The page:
Event ReportsPublished on May 06, 2015
Like Europe interlinked themselves and how it has benefitted their economy as a whole, Dr. Muhammad Hasan Mahmud, a former Minister in Sheikh Hasina Cabinet, thinks the same kind of integration could be done between India and Bangladesh and the whole of South Asia.
South Asia region needs to be integrated as Europe

A day before the visit of Prime Minister Narendra Modi to Bangladesh, Observer Research Foundation organised a roundtable on "India-Bangladesh Relations: Land Boundary and Beyond" on June 5 in New Delhi. Giving a big boost to the Modi’s visit, the Indian Parliament had passed a Resolution to sign the Land Boundary Agreement with Bangladesh which has been a major issue between India and Bangladesh.

The keynote speaker was Dr. Muhammad Hasan Mahmud, Member of Parliament and a former State Minister for the Ministry of Foreign Affairs, Bangladesh. The other speakers were Mr. Rajeet Mitter, former Indian High Commissioner to Bangladesh and Mr. Pinak Chakravarty, Distinguished Fellow, ORF and former Secretary in the Ministry of External Affairs. The roundtable was chaired by Dr. C. Raja Mohan, Head, Strategic Studies Programme of ORF.

In his opening remarks, Dr C. Raja Mohan spoke about how in the run up to the Bangladesh visit, Prime Minister Modi’s government has demonstrated the will to deliver and has shown the capability to move forward in integrating the neighbourhood.

Delivering the keynote address, Dr. Mahmud expressed satisfaction over the fact that finally, the issue of land boundary with Bangladesh is going to be resolved, 68 years after partition. He said while South Asia is the most densely populated region in the world, it is also the least integrated region in the world. Speaking about Bangladesh Prime Minister Sheikh Hasina’s slogan ’Agenda 2021’, Dr. Mahmud said the foreign policy of Bangladesh is based on the three pillars of economy, ecology and security. Dr. Mahmud then gave the example of how Europe interlinked themselves and it has benefitted their economy as a whole. He said the same could be done between India and Bangladesh and the whole of South Asia as well. There is fencing and border shooting between Bangladesh and India, he said, along with mentioning that the tigers in Sunderban live on both sides. There were two protocols signed for conservation of tigers during the former Prime Minister of India Manmohan Singh’s visit to Dhaka in 2011, but it hasn’t been transformed into action. He said, to realise dreams of the people of both countries, we need to protect the ecology.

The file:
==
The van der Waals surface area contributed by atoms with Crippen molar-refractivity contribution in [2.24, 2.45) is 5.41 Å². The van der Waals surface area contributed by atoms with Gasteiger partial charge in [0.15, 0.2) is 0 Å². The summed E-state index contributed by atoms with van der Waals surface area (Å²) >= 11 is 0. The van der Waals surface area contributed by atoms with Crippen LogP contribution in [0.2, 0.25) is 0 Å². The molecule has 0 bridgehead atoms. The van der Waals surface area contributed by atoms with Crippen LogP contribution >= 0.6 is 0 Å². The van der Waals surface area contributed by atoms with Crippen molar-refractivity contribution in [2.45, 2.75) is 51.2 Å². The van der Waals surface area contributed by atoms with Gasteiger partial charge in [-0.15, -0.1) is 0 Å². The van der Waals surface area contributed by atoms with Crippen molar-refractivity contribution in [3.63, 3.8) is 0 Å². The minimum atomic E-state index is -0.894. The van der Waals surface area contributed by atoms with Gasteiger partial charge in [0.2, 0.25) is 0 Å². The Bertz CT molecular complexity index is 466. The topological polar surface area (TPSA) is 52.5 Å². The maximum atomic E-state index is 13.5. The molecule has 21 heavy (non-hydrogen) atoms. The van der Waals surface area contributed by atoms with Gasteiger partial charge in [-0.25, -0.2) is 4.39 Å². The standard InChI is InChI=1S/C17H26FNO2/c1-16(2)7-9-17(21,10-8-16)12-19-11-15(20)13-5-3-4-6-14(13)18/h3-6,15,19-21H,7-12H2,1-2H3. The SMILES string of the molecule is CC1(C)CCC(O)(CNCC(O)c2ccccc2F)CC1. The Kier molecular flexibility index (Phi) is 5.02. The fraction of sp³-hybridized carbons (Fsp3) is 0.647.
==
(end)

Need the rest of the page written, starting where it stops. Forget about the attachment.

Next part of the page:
Coming to the Land Boundary Agreement, Dr. Mahmud said people living in the enclaves of both Bangladesh and India are in cheerful mood. So far, people used to provide fake address to get jobs, according to people living in these enclaves. Now the land agreement would provide these people, who have been living in these enclaves for 68 years, much needed identity. PM Modi has rightfully said this is more significant than the fall of Berlin wall. He said we are grateful to the Government of India, both members in the Houses of Indian Parliament and all other political parties in India. PM Modi was successful in creating a consensus in Parliament to pass it unanimously.

Dr. Mahmud hoped that now both the countries would be able to make use of the population dividend, majority being young and working age, and make fast progress to change the fortunes of the region. Mr. Mitter began his presentation by noting that PM Modi is going to Bangladesh with his hands strengthened after the 119th Constitutional Amendment Bill was unanimously passed by the Indian Parliament. While he credited the NDA government for achieving the political consensus, he also said the previous UPA government had done the work to get enclaves and sort out boundaries though it failed create a consensus with other political parties. Historically India’s relations have moved rapidly under the Awami League government in Bangladesh whenever it is in power. Security is an important issue and it is the crackdown on extremists in Bangladesh by Sheikh Hasina’s government that paved the way for greater ties between both countries. This led to a more conducive climate for the bilateral relations between both countries.